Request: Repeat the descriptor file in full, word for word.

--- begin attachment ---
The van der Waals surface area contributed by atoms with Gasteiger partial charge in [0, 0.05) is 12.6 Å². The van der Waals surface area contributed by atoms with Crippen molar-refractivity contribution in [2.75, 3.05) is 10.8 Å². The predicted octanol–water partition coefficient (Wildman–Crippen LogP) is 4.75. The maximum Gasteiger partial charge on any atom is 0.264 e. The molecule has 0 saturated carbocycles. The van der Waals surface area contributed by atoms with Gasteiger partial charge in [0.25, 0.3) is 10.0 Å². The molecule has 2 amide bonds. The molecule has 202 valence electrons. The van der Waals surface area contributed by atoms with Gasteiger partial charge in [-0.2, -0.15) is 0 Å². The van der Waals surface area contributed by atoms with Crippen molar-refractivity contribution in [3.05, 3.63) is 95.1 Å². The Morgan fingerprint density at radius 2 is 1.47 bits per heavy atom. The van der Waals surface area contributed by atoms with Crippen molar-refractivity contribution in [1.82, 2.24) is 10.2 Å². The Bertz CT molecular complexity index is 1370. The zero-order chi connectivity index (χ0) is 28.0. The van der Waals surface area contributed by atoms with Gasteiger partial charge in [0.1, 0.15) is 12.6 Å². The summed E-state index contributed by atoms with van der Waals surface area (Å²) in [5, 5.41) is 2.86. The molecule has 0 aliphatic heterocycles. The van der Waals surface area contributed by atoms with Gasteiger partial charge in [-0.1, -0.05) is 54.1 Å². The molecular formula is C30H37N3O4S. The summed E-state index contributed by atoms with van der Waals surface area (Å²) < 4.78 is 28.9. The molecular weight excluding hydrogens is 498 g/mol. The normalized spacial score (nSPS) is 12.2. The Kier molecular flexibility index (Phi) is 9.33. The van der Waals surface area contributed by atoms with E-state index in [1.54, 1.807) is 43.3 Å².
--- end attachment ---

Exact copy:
The van der Waals surface area contributed by atoms with Gasteiger partial charge in [0, 0.05) is 12.6 Å². The van der Waals surface area contributed by atoms with Crippen molar-refractivity contribution in [2.75, 3.05) is 10.8 Å². The predicted octanol–water partition coefficient (Wildman–Crippen LogP) is 4.75. The maximum Gasteiger partial charge on any atom is 0.264 e. The molecule has 0 saturated carbocycles. The van der Waals surface area contributed by atoms with Gasteiger partial charge in [0.25, 0.3) is 10.0 Å². The molecule has 2 amide bonds. The molecule has 202 valence electrons. The van der Waals surface area contributed by atoms with Gasteiger partial charge in [-0.2, -0.15) is 0 Å². The van der Waals surface area contributed by atoms with Crippen molar-refractivity contribution in [3.05, 3.63) is 95.1 Å². The Morgan fingerprint density at radius 2 is 1.47 bits per heavy atom. The van der Waals surface area contributed by atoms with Crippen molar-refractivity contribution in [1.82, 2.24) is 10.2 Å². The Bertz CT molecular complexity index is 1370. The zero-order chi connectivity index (χ0) is 28.0. The van der Waals surface area contributed by atoms with Gasteiger partial charge in [0.1, 0.15) is 12.6 Å². The summed E-state index contributed by atoms with van der Waals surface area (Å²) in [5, 5.41) is 2.86. The molecule has 0 aliphatic heterocycles. The van der Waals surface area contributed by atoms with Gasteiger partial charge in [-0.1, -0.05) is 54.1 Å². The molecular formula is C30H37N3O4S. The summed E-state index contributed by atoms with van der Waals surface area (Å²) < 4.78 is 28.9. The molecular weight excluding hydrogens is 498 g/mol. The normalized spacial score (nSPS) is 12.2. The Kier molecular flexibility index (Phi) is 9.33. The van der Waals surface area contributed by atoms with E-state index in [1.54, 1.807) is 43.3 Å².